“To speak of humaneness and generosity is to echo another constitutional principle of the United Nations, its positive summit: you are working here not just to eliminate conflicts between States, but to make it possible for States to work for each other. You are not content with facilitating coexistence between nations. You are taking a much bigger step forward, one worthy of our praise and our support: you are organizing fraternal collaboration between nations. You...

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“Which Pope said this?”

“Good news. A single word – Gospel – that, even as it is spoken, becomes truth, brimming with joy and mercy. We should never attempt to separate these three graces of the Gospel: its truth, which is non-negotiable; its mercy, which is unconditional and offered to all sinners; and its joy, which is personal and open to everyone. Truth, mercy and joy: these three go together. (…) The mercy of the good news can never...

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Which Pope said this?

“Strive to enter by the narrow door; for many, I tell you, will seek to enter and will not be able” (v. 24). With these words, Jesus makes it clear that it is not a matter of numbers, there is no “limited number” in Paradise! Rather, it is a case of taking the right way from now, and this right way is for everyone, but it is narrow. This is the problem. Jesus does not...

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Which Pope said this?

“The enchanting image of the Christmas crèche, so dear to the Christian people, never ceases to arouse amazement and wonder. The depiction of Jesus’ birth is itself a simple and joyful proclamation of the mystery of the Incarnation of the Son of God. The nativity scene is like a living Gospel rising up from the pages of sacred Scripture. As we contemplate the Christmas story, we are invited to set out on a spiritual journey,...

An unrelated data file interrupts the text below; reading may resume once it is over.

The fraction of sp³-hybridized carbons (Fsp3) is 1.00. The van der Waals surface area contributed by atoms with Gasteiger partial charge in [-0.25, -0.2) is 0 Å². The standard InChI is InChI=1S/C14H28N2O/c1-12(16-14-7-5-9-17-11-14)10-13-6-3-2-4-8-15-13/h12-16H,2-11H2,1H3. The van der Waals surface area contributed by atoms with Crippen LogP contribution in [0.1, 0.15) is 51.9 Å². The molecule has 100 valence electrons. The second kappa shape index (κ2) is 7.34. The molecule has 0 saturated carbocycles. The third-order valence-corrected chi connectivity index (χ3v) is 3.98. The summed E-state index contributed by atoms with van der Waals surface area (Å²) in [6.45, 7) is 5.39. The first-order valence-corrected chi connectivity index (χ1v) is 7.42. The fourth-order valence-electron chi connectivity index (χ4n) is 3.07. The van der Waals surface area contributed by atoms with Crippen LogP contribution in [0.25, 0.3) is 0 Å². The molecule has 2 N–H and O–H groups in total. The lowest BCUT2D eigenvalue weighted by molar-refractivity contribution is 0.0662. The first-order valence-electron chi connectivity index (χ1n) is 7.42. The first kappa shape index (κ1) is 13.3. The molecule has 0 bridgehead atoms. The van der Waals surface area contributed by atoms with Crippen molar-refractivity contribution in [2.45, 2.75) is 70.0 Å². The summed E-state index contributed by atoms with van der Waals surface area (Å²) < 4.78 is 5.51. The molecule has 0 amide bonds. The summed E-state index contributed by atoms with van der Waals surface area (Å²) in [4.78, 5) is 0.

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Which Pope said this?

I want to address now, from this land of Cochabamba, peasant par excellence, to you, Quechua peasants, men of the “bronze lineage”, who from time immemorial populate these valleys and are at the roots of Bolivian nationality; that you have given to the world your nutritional and medicinal findings such as potatoes, corn and quinoa. The Lord continues to accompany your work with His help. He takes care of the birds of the sky, of...

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Which Pope said this?

“The profound sense that the earth is “suffering” is also shared by those who do not profess our faith in God. Indeed, the increasing devastation of the world of nature is apparent to all. It results from the behaviour of people who show a callous disregard for the hidden, yet perceivable requirements of the order and harmony which govern nature itself . (…) The gradual depletion of the ozone layer and the related “greenhouse effect”has...

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Which Pope said this?

“In the face of the unrelenting growth of global interdependence, there is a strongly felt need, even in the midst of a global recession, for a reform of the United Nations Organization, and likewise of economic institutions and international finance, so that the concept of the family of nations can acquire real teeth. One also senses the urgent need to find innovative ways of implementing the principle of the responsibility to protect and of giving...